Cloudera beats earnings expectations and ups guidance, but CEO hunt continues
Big-data firm Cloudera Inc. is keeping up the momentum, posting third-quarter financial results today that surpassed Wall Street’s expectations on earnings and revenue.
The provider of data engineering, data warehousing, machine learning and analytics software for enterprises reported a loss before certain costs such as stock compensation of three cents per share on revenue of $198.3 million. Wall Street had Cloudera down for a wider six-cent loss on revenue of $189.1 million.
Cloudera had further good news for investors with its fourth-quarter guidance, saying it’s now projecting revenue of between $200 million and $203 million for that period, with an adjusted loss in the range of two to four cents a share. That’s better than Wall Street’s forecast too, as analysts had the company down for revenue of $197 million and a loss of five cents per share.
Investors were feeling appreciative, sending Cloudera’s stock up 7% in after-hours trading.
In a statement, Cloudera’s interim chief executive officer, Marty Cole, talked up the “strong reception” by customers and analysts of the company’s new Cloudera Data Platform offering that was announced in September. CDP is made up of entirely open source components and is positioned as one-stop-shop cloud service for organizations that want to perform analytics across hybrid and multicloud environments with enterprise-grade security and governance.
“Over the last two weeks, we made CDP data center available well ahead of schedule and announced enhancements to our partner program, Cloudera Connect,” Cole said. “In the quarter, our field team continued to ramp its performance, exceeding expectations across a number of dimensions.”
These are certainly interesting times for Cloudera, which is still looking for a replacement for former CEO Tom Reilly, who left the company in the summer. Reilly’s departure came before it was revealed that activist investor Carl Icahn had taken a 18.4% stake in the firm. It’s not clear if Icahn was responsible for Reilly leaving, but the investor has a reputation for forcing leadership and organizational changes at the companies he invests in to try to unlock greater value for shareholders.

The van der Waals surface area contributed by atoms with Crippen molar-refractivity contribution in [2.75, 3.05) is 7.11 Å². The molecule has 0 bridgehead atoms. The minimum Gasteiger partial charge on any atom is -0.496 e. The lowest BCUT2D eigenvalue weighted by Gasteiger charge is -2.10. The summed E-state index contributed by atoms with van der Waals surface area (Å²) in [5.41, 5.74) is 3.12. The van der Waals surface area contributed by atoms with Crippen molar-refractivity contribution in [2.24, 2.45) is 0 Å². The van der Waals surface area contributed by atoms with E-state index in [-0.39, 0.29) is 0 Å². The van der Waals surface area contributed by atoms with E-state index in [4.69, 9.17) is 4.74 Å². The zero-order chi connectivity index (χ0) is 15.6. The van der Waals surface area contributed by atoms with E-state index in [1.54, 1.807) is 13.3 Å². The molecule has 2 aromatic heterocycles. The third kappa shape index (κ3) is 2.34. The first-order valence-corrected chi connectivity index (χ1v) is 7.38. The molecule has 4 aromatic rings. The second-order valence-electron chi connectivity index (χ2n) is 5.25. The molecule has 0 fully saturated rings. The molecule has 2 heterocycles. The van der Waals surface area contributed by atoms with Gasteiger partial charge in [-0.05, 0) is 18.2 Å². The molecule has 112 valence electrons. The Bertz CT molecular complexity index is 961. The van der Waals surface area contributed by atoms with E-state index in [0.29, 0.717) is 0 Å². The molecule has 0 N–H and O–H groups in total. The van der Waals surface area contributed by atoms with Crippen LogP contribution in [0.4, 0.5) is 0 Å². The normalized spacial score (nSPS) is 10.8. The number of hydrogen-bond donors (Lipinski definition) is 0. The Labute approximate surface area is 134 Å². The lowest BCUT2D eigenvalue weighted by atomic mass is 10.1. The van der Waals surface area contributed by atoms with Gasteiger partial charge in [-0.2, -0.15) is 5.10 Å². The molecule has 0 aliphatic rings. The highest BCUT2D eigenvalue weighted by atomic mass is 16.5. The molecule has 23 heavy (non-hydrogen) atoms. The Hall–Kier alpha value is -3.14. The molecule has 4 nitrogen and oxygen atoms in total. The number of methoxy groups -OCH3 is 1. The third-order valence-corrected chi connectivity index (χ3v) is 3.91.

Icahn has since negotiated a standstill agreement with Cloudera that saw two of his nominees join the company’s board of directors.
Analyst Charles King of Pund-IT Inc. said Cloudera’s performance this quarter and its optimistic guidance was likely to have put a smile on both Icahn’s and its other investors’ faces.
“Cloudera’s board has a good job of running things while searching for a new chief executive,” King said. “Plus, the company inked some valuable new deals, including a partnership with Microsoft to develop a Hadoop analytics service for Azure. Overall, 2019 is ending more sweetly for Cloudera than many would have forecast a few months ago.”
Constellation Research Inc. analyst Holger Mueller said today’s results demonstrate the resilience of Cloudera during these uncertain times, but he noted that the company has yet to show the breakthroughs that were hoped for when it merged with its main rival, Hortonworks Inc.
“First order must be to find a new CEO that can lead the newly merged entity back to 30% growth with innovative offerings,” Mueller said. “In the meantime, growth in the teens is better than nothing. The longer it takes for Cloudera to get going, the harder it will be to get the attention of enterprises.”
DocuSign, Zuora, Zoom top Wall Street forecasts
Thursday was a busy day on Wall Street as several other technology firms also reported strong financial results. E-signature software company DocuSign Inc., for example, topped expectations, posting third-quarter earnings of 11 cents per share on revenue of $249.5 million, up 40% from a year ago. Wall Street had forecast earnings of just three cents per share on revenue of $239.86 million.
DocuSign CEO Dan Springer said the company is continuing to expand its Agreement Cloud products and seeing good traction with customers. DocuSign’s stock rose almost 9% in after-hours trading.
Another company that did better than expected was cloud-based subscription management firm Zuora Inc. For the third quarter, Zuora posted a loss before certain costs such as stock compensation of six cents per share on revenue of $71.8 million, up 17% year-over-year. Wall Street was expecting a bigger loss of nine cents a share on revenue of $70.4 million. Shares of Zuora were up slightly after-hours.
Videoconferencing software company Zoom Video Communications Inc. also beat Wall Street’s expectations, posting third-quarter earnings of nine cents per share on revenue of $166.6 million, up 85% year-over-year. Notably, though, the company’s revenue growth was slower than in previous quarters, which may explain why Zoom’s stock fell 8% in the after-hours trading session.
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